Tutorial: Machine Learning with Text in scikit-learn
Jupyter Notebook Python
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Tutorial: Machine Learning with Text in scikit-learn

Presented by Kevin Markham at PyCon on May 28, 2016. Watch the complete tutorial video on YouTube.

Watch the complete tutorial video on YouTube


Although numeric data is easy to work with in Python, most knowledge created by humans is actually raw, unstructured text. By learning how to transform text into data that is usable by machine learning models, you drastically increase the amount of data that your models can learn from. In this tutorial, we'll build and evaluate predictive models from real-world text using scikit-learn.


By the end of this tutorial, attendees will be able to confidently build a predictive model from their own text-based data, including feature extraction, model building and model evaluation.

Required Software

Attendees will need to bring a laptop with scikit-learn and pandas (and their dependencies) already installed. Installing the Anaconda distribution of Python is an easy way to accomplish this. Both Python 2 and 3 are welcome.

I will be leading the tutorial using the IPython/Jupyter notebook, and have added a pre-written notebook to this repository. I have also created a Python script that is identical to the notebook, which you can use in the Python environment of your choice.

Tutorial Files

Prerequisite Knowledge

Attendees to this tutorial should be comfortable working in Python, should understand the basic principles of machine learning, and should have at least basic experience with both pandas and scikit-learn. However, no knowledge of advanced mathematics is required.

  • If you need a refresher on scikit-learn or machine learning, I recommend reviewing the notebooks and/or videos from my scikit-learn video series, focusing on videos 1-5 as well as video 9. Alternatively, you may prefer reading the tutorials from the scikit-learn documentation.
  • If you need a refresher on pandas, I recommend reviewing the notebook and/or videos from my pandas video series. Alternatively, you may prefer reading this 3-part tutorial.


It can be difficult to figure out how to work with text in scikit-learn, even if you're already comfortable with the scikit-learn API. Many questions immediately come up: Which vectorizer should I use, and why? What's the difference between a "fit" and a "transform"? What's a document-term matrix, and why is it so sparse? Is it okay for my training data to have more features than observations? What's the appropriate machine learning model to use? And so on...

In this tutorial, we'll answer all of those questions, and more! We'll start by walking through the vectorization process in order to understand the input and output formats. Then we'll read a simple dataset into pandas, and immediately apply what we've learned about vectorization. We'll move on to the model building process, including a discussion of which model is most appropriate for the task. We'll evaluate our model a few different ways, and then examine the model for greater insight into how the text is influencing its predictions. Finally, we'll practice this entire workflow on a new dataset, and end with a discussion of which parts of the process are worth tuning for improved performance.

Detailed Outline

  1. Model building in scikit-learn (refresher)
  2. Representing text as numerical data
  3. Reading a text-based dataset into pandas
  4. Vectorizing our dataset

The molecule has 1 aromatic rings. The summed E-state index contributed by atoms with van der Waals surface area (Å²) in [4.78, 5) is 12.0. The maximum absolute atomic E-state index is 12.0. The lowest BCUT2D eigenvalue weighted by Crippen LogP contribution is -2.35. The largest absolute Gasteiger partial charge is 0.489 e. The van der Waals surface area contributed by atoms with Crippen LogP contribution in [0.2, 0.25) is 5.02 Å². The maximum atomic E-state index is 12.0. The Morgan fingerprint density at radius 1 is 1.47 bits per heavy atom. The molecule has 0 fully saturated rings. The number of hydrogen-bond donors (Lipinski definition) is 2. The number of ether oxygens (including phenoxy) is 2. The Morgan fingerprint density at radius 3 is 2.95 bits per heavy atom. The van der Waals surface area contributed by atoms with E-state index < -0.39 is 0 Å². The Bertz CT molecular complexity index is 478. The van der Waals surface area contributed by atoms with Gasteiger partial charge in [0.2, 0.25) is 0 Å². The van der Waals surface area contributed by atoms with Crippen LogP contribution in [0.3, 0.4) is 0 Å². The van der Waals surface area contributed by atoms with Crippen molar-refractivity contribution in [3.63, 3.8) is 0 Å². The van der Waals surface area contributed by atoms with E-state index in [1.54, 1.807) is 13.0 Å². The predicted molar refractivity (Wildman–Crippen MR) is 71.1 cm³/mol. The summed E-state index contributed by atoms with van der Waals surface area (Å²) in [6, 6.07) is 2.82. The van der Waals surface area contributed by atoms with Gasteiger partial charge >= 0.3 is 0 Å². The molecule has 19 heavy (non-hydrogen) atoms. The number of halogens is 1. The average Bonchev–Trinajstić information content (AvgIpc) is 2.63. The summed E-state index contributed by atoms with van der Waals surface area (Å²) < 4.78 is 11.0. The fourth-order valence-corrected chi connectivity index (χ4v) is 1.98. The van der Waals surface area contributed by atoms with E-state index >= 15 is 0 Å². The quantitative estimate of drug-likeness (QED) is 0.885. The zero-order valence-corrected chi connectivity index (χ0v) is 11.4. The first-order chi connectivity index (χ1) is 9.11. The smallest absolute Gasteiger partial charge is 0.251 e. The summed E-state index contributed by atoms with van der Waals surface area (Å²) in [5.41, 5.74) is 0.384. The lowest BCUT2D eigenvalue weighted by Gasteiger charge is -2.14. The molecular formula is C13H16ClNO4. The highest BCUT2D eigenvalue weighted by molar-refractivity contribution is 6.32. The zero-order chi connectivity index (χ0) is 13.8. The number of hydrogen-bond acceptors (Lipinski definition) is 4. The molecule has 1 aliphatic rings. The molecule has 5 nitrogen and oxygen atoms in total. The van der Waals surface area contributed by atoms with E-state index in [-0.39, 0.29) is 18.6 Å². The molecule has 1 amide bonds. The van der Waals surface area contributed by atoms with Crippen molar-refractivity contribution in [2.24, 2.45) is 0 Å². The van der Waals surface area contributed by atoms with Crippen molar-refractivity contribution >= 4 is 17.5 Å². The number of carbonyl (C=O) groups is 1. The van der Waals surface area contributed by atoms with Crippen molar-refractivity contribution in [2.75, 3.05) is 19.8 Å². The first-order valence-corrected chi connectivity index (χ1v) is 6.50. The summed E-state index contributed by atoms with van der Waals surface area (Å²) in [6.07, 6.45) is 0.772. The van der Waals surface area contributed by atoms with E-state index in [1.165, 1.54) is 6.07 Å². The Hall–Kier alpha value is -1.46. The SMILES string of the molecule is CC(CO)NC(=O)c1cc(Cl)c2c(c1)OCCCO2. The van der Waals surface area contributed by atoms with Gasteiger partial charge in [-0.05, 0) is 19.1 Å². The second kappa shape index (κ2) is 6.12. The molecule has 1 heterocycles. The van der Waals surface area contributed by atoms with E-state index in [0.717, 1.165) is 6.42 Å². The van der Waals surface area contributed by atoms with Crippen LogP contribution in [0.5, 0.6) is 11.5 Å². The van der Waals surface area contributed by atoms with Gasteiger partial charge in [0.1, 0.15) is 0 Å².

5. Building and evaluating a model
  6. Comparing models
  7. Examining a model for further insight
  8. Practicing this workflow on another dataset
  9. Tuning the vectorizer (discussion)

About the Instructor

Kevin Markham is the founder of Data School and the former lead instructor for General Assembly's Data Science course in Washington, DC. He is passionate about teaching data science to people who are new to the field, regardless of their educational and professional backgrounds, and he enjoys teaching both online and in the classroom. Kevin's professional focus is supervised machine learning, which led him to create the popular scikit-learn video series for Kaggle. He has a degree in Computer Engineering from Vanderbilt University.

Recommended Resources

Text classification:

  • Read Paul Graham's classic post, A Plan for Spam, for an overview of a basic text classification system using a Bayesian approach. (He also wrote a follow-up post about how he improved his spam filter.)
  • Coursera's Natural Language Processing (NLP) course has video lectures on text classification, tokenization, Naive Bayes, and many other fundamental NLP topics. (Here are the slides used in all of the videos.)
  • Automatically Categorizing Yelp Businesses discusses how Yelp uses NLP and scikit-learn to solve the problem of uncategorized businesses.
  • How to Read the Mind of a Supreme Court Justice discusses CourtCast, a machine learning model that predicts the outcome of Supreme Court cases using text-based features only. (The CourtCast creator wrote a post explaining how it works, and the Python code is available on GitHub.)
  • Identifying Humorous Cartoon Captions is a readable paper about identifying funny captions submitted to the New Yorker Caption Contest.
  • In this PyData video (50 minutes), Facebook explains how they use scikit-learn for sentiment classification by training a Naive Bayes model on emoji-labeled data.

Naive Bayes and logistic regression:


  • The scikit-learn user guide includes an excellent section on text feature extraction that includes many details not covered in today's tutorial.
  • The user guide also describes the performance trade-offs involved when choosing between sparse and dense input data representations.
  • To learn more about evaluating classification models, watch video #9 from my scikit-learn video series (or just read the associated notebook).